Earth from space: Shapeshifting rusty river winds through Madagascar's 'red lands'

A branched orange river winding through lemon-shaped mangrove islands
Madagascar's Betsiboka River is often stained a rusty orange by iron-rich soils. The discolored waterway gets split into complex branches by a series lemon-shaped mangrove islands. (Image credit: NASA Earth Observatory)

Where is it? The Betsiboka River, Madagascar [-15.920729, 46.367102].

What's in the photo? An intricate, rust-colored waterway shaped by mangrove islands.

Who took the photo? An unnamed astronaut onboard the International Space Station.

When was it taken? June 29, 2018.

This striking astronaut photo shows the intense color and intricate shape of Madagascar's Betsiboka River as it meanders through an archipelago of mangrove islands that have helped to stabilize and reshape the waterway as destructive human practices push it to the brink of collapse. 

The Betsiboka stretches around 326 miles (525 kilometers) from one of Madagascar's central highlands to Bombetoka Bay on the island nation's northwest coast. As it approaches the sea, the river splits apart, forming a network of braided waterways, known as a delta, as the discolored water is diverted around a series of small islands.

These lemon-shaped islands are made of sediment held together by the deep intertangled roots of mangrove trees. Some of the larger islands have visible erosion features near their center where water has trickled through the stubborn trees, according to NASA's Earth Observatory. Without the roots, the islands would be quickly washed away by the river, which could destabilize the surrounding ecosystem.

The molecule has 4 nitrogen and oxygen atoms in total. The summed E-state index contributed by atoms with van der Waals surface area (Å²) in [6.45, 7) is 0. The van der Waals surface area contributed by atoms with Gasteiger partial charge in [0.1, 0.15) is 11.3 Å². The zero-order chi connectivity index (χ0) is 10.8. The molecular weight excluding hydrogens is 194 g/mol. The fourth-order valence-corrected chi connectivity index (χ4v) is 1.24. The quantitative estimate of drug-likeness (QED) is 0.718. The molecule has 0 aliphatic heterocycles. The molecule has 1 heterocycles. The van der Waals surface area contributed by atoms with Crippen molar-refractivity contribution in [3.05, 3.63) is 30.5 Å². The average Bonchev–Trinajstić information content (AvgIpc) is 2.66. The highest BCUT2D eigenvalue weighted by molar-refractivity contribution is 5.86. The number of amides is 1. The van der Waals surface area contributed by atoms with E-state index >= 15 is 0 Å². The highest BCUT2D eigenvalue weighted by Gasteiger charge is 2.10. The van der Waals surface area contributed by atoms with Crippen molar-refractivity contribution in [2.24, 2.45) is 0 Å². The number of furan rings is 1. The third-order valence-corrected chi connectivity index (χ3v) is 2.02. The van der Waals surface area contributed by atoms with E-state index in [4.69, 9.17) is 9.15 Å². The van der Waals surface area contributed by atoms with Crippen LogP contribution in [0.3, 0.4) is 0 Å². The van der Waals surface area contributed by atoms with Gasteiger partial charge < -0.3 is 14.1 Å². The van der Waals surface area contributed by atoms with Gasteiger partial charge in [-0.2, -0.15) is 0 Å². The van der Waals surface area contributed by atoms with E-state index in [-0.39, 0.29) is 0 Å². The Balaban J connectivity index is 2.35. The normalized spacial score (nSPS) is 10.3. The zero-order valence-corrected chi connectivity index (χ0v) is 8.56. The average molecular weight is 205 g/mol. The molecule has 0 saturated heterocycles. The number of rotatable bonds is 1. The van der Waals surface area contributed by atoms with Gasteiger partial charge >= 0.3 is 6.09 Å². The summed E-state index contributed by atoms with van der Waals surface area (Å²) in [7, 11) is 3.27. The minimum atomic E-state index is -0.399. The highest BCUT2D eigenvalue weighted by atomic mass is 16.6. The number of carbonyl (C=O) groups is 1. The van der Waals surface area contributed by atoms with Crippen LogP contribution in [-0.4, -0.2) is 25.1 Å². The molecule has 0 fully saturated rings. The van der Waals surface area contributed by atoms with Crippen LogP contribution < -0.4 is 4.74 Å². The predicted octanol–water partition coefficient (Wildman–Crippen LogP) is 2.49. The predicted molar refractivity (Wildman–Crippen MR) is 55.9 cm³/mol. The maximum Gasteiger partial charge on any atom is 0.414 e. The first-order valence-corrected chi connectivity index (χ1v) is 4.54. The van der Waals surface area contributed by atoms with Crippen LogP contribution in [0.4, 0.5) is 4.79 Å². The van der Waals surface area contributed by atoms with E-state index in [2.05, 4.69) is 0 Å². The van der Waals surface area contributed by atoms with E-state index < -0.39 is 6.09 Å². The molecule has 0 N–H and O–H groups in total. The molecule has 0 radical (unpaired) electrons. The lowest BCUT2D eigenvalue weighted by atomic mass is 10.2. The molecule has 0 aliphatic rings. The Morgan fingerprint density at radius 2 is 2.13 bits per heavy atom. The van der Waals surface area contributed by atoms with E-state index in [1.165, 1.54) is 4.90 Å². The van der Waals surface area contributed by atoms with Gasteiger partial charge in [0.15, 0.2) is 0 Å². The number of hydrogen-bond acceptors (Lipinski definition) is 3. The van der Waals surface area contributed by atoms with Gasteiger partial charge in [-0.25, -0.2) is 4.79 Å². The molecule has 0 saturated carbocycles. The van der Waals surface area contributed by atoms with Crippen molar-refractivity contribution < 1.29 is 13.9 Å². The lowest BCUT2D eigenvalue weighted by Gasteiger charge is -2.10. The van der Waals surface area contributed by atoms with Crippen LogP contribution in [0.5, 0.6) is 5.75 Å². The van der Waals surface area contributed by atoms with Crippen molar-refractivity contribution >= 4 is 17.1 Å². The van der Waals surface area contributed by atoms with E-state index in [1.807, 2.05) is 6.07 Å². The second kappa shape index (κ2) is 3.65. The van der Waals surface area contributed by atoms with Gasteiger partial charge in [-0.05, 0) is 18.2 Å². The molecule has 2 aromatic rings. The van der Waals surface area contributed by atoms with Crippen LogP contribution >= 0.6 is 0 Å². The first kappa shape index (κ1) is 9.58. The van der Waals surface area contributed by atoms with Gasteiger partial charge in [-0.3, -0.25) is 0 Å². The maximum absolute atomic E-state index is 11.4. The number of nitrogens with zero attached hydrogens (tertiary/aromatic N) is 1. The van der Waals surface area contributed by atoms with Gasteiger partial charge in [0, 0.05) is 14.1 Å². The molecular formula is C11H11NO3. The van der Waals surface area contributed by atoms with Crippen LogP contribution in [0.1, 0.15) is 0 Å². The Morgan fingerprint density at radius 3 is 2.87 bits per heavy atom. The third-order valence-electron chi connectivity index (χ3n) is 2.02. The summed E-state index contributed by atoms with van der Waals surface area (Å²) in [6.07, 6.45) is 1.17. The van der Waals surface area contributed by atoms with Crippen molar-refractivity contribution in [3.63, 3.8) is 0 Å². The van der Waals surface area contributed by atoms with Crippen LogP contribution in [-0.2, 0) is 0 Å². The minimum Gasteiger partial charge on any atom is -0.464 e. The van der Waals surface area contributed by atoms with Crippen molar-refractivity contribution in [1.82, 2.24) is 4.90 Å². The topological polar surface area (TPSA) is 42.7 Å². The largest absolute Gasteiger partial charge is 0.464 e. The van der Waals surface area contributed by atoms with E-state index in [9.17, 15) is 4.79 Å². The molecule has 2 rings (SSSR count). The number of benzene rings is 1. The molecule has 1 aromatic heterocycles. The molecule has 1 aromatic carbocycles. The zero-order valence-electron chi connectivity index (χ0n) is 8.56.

The Betsiboka delta is often referred to locally as the "red lands" due to the dark orange hues of the flowing water. This striking color is the result of heavy staining from soil rich in rust-like iron oxides, known as laterite, according to NASA's Earth Observatory. 

Related: 12 amazing images of Earth from space

Orange waters flowing through a river

From the ground, the The Betsiboka River has a striking orange hue. (Image credit: Shutterstock)

The color of the Betsiboka naturally intensifies when heavy rains from tropical storms wash more laterite from the surrounding land, according to Europe's Copernicus program. However, human activity is also changing the river. 

Since 1950, around 40% of Madagascar's forest cover has been destroyed by wildfires, agricultural grazing and "slash and burn" clearances, according to NASA's Earth Observatory. As a result, the Betsiboka now runs across more unstable ground, making it easier for more sediment to be swept away by the river. 

 A 2010 study using 30 years of Landsat satellite data between 1973 and 2003 showed that this increased erosion has made the river significantly darker.   

The loss of forests has also increased the flow rate of the river because rainwater more easily drains into the waterway, which is putting more strain on the mangrove islands in the delta.

The changes to the Betsiboka are affecting local people who rely on the river for drinking water, bathing, laundry and agriculture, according to Madagascan news site Mada Magazine

Harry Baker
Senior Staff Writer

Harry is a U.K.-based senior staff writer at Live Science. He studied marine biology at the University of Exeter before training to become a journalist. He covers a wide range of topics including space exploration, planetary science, space weather, climate change, animal behavior, evolution and paleontology. His feature on the upcoming solar maximum was shortlisted in the "top scoop" category at the National Council for the Training of Journalists (NCTJ) Awards for Excellence in 2023.